2. Add the vegetables and coat well.
3. Stir in the vegetable stock, bay leaf, peppercorns, rice wine vinegar, chilli bean paste and tomato purée.
4. Bring the soup to a simmer and then add the noodles.
5. Cook for 3-4 minutes before serving.

 

A soup is not just for winter – Deena’s emerald summer soup with Thai basil

14 Jul

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Who said that soups are for winter?Who even suggested that soups are synonymous with hibernation, runny noses or sore throats, debates about kids names on daytime TV, blankets on the sofa, cozy socks and growing heating bills? Are soups all about stoking the internal heating with heavy potatoes and creamy tomatoes?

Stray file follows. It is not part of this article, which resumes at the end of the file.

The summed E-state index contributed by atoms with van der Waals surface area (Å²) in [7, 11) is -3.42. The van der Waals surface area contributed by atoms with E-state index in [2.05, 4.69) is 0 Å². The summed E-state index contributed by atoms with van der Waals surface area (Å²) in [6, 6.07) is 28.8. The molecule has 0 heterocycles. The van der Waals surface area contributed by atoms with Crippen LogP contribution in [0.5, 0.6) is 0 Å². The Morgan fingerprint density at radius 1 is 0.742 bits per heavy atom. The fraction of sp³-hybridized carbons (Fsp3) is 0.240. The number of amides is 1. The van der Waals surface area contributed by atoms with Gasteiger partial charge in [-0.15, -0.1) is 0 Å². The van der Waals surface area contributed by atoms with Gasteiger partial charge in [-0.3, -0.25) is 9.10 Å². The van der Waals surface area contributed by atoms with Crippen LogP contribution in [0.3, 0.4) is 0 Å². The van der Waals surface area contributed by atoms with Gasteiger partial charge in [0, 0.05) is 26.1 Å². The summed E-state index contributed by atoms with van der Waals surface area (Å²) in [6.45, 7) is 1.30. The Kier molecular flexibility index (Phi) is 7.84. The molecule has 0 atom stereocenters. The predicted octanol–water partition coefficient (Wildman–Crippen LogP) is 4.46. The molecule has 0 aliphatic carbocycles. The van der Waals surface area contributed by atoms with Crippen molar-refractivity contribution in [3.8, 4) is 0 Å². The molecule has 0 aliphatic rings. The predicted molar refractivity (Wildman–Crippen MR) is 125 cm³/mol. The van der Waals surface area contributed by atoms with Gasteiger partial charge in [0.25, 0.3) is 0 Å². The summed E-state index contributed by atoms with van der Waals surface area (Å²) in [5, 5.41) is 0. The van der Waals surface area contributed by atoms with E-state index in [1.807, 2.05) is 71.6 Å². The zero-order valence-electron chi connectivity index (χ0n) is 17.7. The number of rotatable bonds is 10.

Summer…sitting in the park, day dreaming or simply thinking.  Running your fingers through the quenched green grass with the heat on your back.  Children giggling, birds singing, ice cream melting, the breeze flirting with skirts.  All sounding a bit poetic and cliched now, but you see what I mean.
In the summer months…no wait, that’s perhaps a bit optimistic.  In the summer moments, I keep being told ‘I just want to eat something light and tasty’.  I have to say, I feel the same.  Picking is far more fun in the sun, partly because it leaves room for lollies and ice cream.  I’m sharing with you a recipe that is full of the seasonal emerald edibles and tastes light and healthy…bloated tummies are no fun in any season.